Barrie Construction Association (BCA) president Katherine Van Leeuwen has discovered the incredible rewards from belonging to then association. She encourages other current and prospective members to follow her path.
Less than a decade ago, Van Leeuwen lived in the Niagara region and worked for a company that co-ordinated, designed and toured large-scale museum exhibits and attractions.
Today, she leads the BCA as her family’s business, Division 15 Plumbing Ltd. Thrives, co-ordinating mechanical work for a diversity of Simcoe County projects
Her career transition provides a success roadmap for other BCA members.
Van Leeuwen says her father invited her and her brother to purchase the family business in the early part of the last decade. Then m the plumbing contractor focused mostly on residential construction, and was not a BCA member. At her father’s encouragement, they decided to join the BCA as the family business expands its industrial, commercial and institutional(ICI) capacities. Soon, she discovered the powerful advantages of association membership that occurs when you participate beyond simply paying your dues.
I didn't know anything about construction when I started, Van Leeuwen said. "I started volunteering for some of the BCA events and that allowed me to meet a number of people in our industry."
"Then I just got involved more and more. . . and getting involved provided the biggest bang for the buck" "If you get involved in the association,(fellow members) get to know and trust you at the association events, and you open the door to business opportunities. It a heck of a lot warmer than with cold calls - that's age old networking"
How successful has this networking been for Van Leeuwen's business? "It's hard to put members on that", she said. "The business has grown significantly from last six years - and I think a large part of that growth relates to my BCA involvement" Van Leeuwen's BCA commitment has increased as well, as she joined the association's board of directors and progressed to become its president.
She and other board members are not contributing to seek out personal gain or benefit. "We want to see the industry players informed so that everyone has access to current information and developments and to open up business opportunities for all our members"
Van Leeuwen says that while these relationship-building opportunities have been her most important BCA membership reward, there are other BCA membership advantages:
The plans room
The plans room is certainly an advantage(as is) seeing all the (bidding) opportunities at a glance," she said. "Every Wednesday night, the association sends out the report on the plans on display, showing the opportunities on what to bid, and that makes your job a bit easier"
Industry knowledge and advocacy
"The BCA is my number one source for information about legislative changes, WSIB, Ministry of Labour regulations, and more," she said. "The association has been the lifeline in navigating our way through all the complexities of construction industry - safety, training, and issues like the College of trades and what that means to us."
Connections and communications
Van Leeuwen says business ownership can be solitary activity, and it can be especially challenging for owners who are tradespeople, spending much of their time working on the tools at job sites. The association, with low-cost social and community functions, provides members opportunities to build relationship, gather information and insights, and sometimes just have a little fun.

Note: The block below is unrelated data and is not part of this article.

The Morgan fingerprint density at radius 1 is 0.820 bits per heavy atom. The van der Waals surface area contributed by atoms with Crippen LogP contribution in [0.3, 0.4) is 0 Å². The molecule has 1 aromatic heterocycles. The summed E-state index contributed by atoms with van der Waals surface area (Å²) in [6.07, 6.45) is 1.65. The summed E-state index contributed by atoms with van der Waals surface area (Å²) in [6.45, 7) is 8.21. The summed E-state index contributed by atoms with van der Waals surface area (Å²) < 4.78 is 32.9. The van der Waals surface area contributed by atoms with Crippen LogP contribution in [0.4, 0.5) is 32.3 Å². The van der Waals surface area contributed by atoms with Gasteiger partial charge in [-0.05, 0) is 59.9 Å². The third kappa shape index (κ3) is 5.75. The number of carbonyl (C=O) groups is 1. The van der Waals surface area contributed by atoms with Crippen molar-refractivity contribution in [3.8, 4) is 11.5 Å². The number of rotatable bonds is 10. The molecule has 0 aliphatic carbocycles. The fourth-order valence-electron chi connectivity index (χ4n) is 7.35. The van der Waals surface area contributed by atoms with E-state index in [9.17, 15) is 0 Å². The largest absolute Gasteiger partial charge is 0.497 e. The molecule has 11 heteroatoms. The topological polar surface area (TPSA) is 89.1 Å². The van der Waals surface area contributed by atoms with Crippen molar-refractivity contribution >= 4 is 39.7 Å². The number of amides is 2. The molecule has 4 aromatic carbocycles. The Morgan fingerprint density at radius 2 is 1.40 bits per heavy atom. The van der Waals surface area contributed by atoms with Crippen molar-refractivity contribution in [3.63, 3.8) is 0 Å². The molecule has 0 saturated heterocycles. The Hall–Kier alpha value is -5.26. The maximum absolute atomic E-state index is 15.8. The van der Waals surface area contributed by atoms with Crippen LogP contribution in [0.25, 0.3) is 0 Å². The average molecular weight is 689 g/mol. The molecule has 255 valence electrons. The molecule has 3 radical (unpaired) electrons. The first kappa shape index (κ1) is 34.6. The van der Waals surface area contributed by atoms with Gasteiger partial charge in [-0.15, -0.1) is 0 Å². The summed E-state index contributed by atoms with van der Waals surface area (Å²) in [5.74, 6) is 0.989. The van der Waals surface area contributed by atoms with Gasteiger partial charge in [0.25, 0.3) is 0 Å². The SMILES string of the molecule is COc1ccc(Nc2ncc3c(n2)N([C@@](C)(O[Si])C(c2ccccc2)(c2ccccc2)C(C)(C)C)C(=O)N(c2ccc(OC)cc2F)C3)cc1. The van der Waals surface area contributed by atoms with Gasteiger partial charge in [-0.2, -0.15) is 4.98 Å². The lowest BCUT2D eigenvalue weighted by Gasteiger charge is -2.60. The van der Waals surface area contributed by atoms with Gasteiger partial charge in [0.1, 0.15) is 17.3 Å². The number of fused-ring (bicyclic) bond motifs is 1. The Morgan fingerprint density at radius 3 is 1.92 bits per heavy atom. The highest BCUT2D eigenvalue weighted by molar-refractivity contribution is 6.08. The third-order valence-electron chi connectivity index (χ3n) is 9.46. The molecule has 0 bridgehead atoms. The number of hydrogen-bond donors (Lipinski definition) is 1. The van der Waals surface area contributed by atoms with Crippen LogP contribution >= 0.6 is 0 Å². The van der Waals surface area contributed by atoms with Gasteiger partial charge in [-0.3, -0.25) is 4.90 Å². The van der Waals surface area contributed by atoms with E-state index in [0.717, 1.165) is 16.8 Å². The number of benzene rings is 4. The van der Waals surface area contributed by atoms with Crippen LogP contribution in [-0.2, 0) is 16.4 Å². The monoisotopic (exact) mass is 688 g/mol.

she says she has three main goals for her term as BCA president:
Elevating the BCA's Image and brand
Van Leeuwen says she wants to elevate Barrie's ICI construction industry's image, so that "When any player comes to town, for anyone building in the city, for anyone who wants to look for resources, we are the first stop."
New BCA members are vetted. "There is something to say if you have a BCA logo in your letterhead - you belong to the best in the industry."
Unifying and standing up for issues of relevance to the industry
As a group, the BCA can influence and advocate on issues of importance to the industry, especially sensitive and economically challenging issues including WSIB and the college of trades. "We can use our mass of 400 members to effect change and all our local construction associations (through the Council of Ontario Construction Associations -COCA) bonding together on initiatives, to make a larger voice," she said. "This benefits us all, not just to be subject to policies made behind closed doors by the government"
Opening local business doors
BCA members consistently wonder why they cannot access as many as local government bidding opportunities as possible. The challenge, in part is that procurement rules prohibit local preference regulations. (If local preferences were allowed, several BCA members would be harmed, especially those who work in GTA and other communities outside of Barrie.)
However, Van Leeuwen believes the association can improve communication with local officials and develop improved relationships at the country, city and township level. " I would like to find ways to allow our members to interact with people who make the decisions, the purchasers, to get to know each other better"
"This would be better than a nameless, faceless fax or tender document coming in to those decision makers," she said. "Everyone will benefit if there are opportunities for municipal officials to meet BCA members to say 'hello' and to build the trust for when it is time to do business and the bidding opportunities are presented."
StaffwritterBarrie Construction Association(2013)